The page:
I thought this would be perfect to bring back for Halloween since I'm doing it again myself this year! I first posted this in 2013, but it's still a fun and easy-prep activity almost 10 years later. (This is a Throwback Monday bc I couldn't wait until Thursday!)
above. It's really amazing how much can be communicated in just a few words. When I read it, a lightbulb went off in my head and the article was filed away in my brain somewhere under "There Has To Be Some Way I Can Use This In My Class" (long file name, longer file contents).
Last week, inspired by the holiday and expecting my classes to be at least somewhat active (says ten years' previous Halloween experience--and who am I to argue with experience?), I decided that I had found the right moment to use this idea.
I began the class by handing out and going over a compilation of horror vocabulary, Vocabula Terrifica, that Miriam put together earlier this month. After running quickly through the vocabulary, I told them about the io9 article and read a couple of the examples in English. Then I put them into small groups, where they were asked to write Latin two sentence horror stories and illustrate them on a colored sheet of paper. Lastly, they were asked to tape them on the wall when they finished. The few groups who finished early were able to go around and read other groups' stories.
It was a nice way to spend Halloween.
Technically this was not a previous post, but a transcription of a speech I gave as the keynote speaker on day 3 as a co-host of the Stepping Into CI summer workshop in 2020, but I think it still counts as a Throwback Thursday post.
When I first coined the term “Caring,” for CI it was a pithy way to encompass everything left over after you explain “Comprehensible” and “Compelling.” How do you describe keeping student anxiety low, making students feel valued and heard? How do you describe building relationships and trust?
After I added the third “C,” it took on a life of its own in our department [see this post by Keith Toda] and forced us, as a group, to look at ourselves and our practices and always question: “did that lesson show Caring?”
Caring has become my favorite “C.”
Caring is why I became a teacher. “I want to be the teacher that shows each student that someone cares.” I think that was literally part of the teaching philosophy I had to write in my one and only education course.
The way I show I care has morphed over the years. It has grown.
It started with seeking out students in special education and making sure they have what they need in my class. With learning that a typical class structure, which I thrive in, can be actively harmful to some students. With taking my students as they are, as they choose to be, and calling them by the names that they asked me to call them. With listening. With respect. With care.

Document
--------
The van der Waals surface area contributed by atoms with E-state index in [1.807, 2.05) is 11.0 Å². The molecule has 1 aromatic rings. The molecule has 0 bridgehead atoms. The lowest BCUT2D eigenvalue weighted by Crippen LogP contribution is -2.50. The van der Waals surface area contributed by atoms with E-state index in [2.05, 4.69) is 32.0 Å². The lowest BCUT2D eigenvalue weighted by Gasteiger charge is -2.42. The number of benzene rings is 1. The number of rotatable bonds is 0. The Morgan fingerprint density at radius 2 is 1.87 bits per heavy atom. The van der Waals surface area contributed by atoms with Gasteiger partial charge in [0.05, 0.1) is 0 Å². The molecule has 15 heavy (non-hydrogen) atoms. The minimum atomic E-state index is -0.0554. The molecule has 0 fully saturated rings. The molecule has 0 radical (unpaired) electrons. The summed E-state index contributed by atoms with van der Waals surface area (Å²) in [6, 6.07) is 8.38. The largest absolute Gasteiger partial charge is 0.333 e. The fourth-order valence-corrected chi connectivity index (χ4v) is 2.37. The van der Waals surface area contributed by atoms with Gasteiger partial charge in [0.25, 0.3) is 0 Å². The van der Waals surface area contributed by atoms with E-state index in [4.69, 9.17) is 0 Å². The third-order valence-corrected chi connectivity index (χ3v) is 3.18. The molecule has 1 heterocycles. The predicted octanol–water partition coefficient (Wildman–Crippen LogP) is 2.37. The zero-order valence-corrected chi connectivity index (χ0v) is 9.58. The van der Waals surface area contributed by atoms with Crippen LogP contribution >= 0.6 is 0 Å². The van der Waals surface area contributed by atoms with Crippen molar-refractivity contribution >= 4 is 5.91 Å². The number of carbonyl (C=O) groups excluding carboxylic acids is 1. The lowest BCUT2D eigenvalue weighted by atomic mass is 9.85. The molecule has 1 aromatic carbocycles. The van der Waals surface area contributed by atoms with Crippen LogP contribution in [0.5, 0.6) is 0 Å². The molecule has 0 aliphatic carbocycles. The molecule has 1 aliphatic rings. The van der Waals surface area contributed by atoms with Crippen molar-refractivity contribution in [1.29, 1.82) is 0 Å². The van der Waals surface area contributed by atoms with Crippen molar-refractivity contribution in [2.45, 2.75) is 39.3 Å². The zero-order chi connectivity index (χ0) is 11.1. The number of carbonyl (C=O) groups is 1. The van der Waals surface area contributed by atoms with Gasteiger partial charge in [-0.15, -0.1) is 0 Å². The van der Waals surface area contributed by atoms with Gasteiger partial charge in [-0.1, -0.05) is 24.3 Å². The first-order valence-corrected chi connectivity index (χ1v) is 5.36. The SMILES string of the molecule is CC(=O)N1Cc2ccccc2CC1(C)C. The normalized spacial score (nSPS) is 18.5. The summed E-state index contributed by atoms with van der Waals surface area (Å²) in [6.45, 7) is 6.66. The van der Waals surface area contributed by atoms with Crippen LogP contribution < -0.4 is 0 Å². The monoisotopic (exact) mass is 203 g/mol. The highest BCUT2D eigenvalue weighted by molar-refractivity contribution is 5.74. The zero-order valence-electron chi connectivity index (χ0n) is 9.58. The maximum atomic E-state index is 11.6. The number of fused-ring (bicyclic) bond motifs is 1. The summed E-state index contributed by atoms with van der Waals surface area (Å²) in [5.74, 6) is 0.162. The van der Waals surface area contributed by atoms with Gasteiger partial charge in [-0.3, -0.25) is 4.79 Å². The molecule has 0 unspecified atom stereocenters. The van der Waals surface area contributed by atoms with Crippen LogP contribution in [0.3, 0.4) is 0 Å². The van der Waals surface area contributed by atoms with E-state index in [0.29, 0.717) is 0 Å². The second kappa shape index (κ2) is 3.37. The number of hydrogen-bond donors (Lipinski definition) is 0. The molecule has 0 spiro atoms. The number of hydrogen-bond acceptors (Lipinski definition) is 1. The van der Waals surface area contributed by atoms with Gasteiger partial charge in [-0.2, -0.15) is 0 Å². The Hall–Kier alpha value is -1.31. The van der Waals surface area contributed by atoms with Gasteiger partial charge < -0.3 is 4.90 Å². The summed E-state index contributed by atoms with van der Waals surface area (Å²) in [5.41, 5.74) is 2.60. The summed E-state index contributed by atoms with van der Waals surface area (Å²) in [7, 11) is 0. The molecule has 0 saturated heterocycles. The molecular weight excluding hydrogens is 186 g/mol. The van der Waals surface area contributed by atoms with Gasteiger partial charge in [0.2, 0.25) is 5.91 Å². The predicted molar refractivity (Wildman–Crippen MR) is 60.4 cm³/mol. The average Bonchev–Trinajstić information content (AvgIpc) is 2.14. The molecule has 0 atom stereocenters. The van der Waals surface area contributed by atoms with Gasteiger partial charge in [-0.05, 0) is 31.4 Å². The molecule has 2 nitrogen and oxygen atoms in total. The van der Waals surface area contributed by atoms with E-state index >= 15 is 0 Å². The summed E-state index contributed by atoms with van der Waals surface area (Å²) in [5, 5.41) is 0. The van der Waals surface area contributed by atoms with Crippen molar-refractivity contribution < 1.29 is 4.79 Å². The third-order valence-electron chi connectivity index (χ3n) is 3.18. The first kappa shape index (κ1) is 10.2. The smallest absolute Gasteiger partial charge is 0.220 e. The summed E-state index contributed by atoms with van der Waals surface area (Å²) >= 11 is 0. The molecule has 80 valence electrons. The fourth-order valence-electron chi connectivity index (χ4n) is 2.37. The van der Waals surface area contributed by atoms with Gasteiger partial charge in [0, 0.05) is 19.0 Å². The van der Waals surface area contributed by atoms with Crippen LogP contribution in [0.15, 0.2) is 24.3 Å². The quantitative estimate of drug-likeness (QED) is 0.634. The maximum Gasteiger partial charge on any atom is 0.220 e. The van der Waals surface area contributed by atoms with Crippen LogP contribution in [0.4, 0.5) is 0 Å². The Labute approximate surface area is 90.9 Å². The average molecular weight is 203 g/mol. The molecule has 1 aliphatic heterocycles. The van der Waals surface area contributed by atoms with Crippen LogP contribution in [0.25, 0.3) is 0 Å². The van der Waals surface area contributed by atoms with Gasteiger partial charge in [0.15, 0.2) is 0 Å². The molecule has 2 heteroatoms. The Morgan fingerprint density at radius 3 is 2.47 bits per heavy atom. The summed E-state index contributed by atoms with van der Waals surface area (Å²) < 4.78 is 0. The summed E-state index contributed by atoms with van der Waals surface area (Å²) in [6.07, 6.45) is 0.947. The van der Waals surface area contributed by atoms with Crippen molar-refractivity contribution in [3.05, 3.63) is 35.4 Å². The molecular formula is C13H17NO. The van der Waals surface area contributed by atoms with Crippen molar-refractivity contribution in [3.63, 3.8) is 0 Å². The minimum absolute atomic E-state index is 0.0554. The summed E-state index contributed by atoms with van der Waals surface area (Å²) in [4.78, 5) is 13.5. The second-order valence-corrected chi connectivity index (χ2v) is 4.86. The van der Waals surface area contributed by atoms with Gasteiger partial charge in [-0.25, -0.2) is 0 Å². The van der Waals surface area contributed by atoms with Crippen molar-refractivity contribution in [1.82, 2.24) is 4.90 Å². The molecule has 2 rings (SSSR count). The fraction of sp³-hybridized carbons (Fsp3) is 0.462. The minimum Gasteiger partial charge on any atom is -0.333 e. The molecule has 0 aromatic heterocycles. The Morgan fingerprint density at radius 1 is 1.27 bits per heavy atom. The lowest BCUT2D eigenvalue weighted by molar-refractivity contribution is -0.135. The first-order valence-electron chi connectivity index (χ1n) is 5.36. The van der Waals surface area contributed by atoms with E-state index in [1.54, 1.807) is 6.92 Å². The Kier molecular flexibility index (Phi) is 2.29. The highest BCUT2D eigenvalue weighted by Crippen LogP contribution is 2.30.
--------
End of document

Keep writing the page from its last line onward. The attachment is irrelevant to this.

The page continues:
Over the years, caring has become more. It has become educating myself. Learning how the brain learns and incorporating that into my classes. Researching about the effects of socio-economic factors, racism, sexism, ableism, and homophobia in my classroom so I can learn to watch for it and do my best to fight it. Learning to battle uncomfortable topics head-on because I can’t dodge the reality of slavery in Rome by calling slaves “servants,” and doing so does my students, all of my students, a disservice.
Caring has made me look at my lesson plans and see the gaps. I had worked to make personal connections with my students and make them feel seen by me (because I see them) and loved by me (because I love them), but I had never thought to examine the materials I offered them to see if they could see themselves there. They couldn’t.
That’s a gap.
It’s a gap I’m still mending.
Caring is evaluating everything I do to make sure that it’s in the best interests of my students, not just what I’ve always done, not just what I’m comfortable with, not just part of the canon.
Caring is making myself uncomfortable so I can make my students comfortable.
Because when students are comfortable, when students feel seen and heard, when they see themselves in what we do, that is when they learn best. They learn they are worthwhile. They learn they are worthy.
And then you can teach.
This first ran in Pomegranate Beginnings in January, 2017. I thought with school starting or about to start for some of us, we could all use some easy ideas!
"Dictatio" is one of the few words my students dread in my class. I'm going to admit that it's a nice break for me--requiring only voice and repetition and pretty much no creativity--and it sometimes finds its way into my plans simply because I need a day that does not require all of my energy. Dictationes fall within my Comprehensible Input toolbox because as long as I keep the vocabulary limited, the dictated sentences provide valuable repetition.
But students rarely enjoy it. Writing down a dictation is not a compelling activity.
I have tried to spice it up by making the dictatio its own story, or even a lead in to the main story I'm working toward but missing crucial information. That has its place, and it helps. But it does not keep students from moaning "eheu!" the next time they see "Dictatio" listed on the day's schedule.
This year I have only done a traditional dictatio twice so far, and I am working to slowly replace the practice completely for myself with equally low-stress but much more compelling versions of sentence listening and writing. There is something useful for acquisition in writing something down, and auditory repetition of understandable messages is universally good for acquisition. So I don't want to give up those strengths. I just want less "eheu" and more "euge" while students acquire Latin.
Keith Toda often cites Carol Gaab's statement, "The mind craves novelty." If I simply replace dictatio with just one activity and do it every other week or so, students will grow as bored of that activity as they are of dictatio. Instead, I've been gathering dictatio options.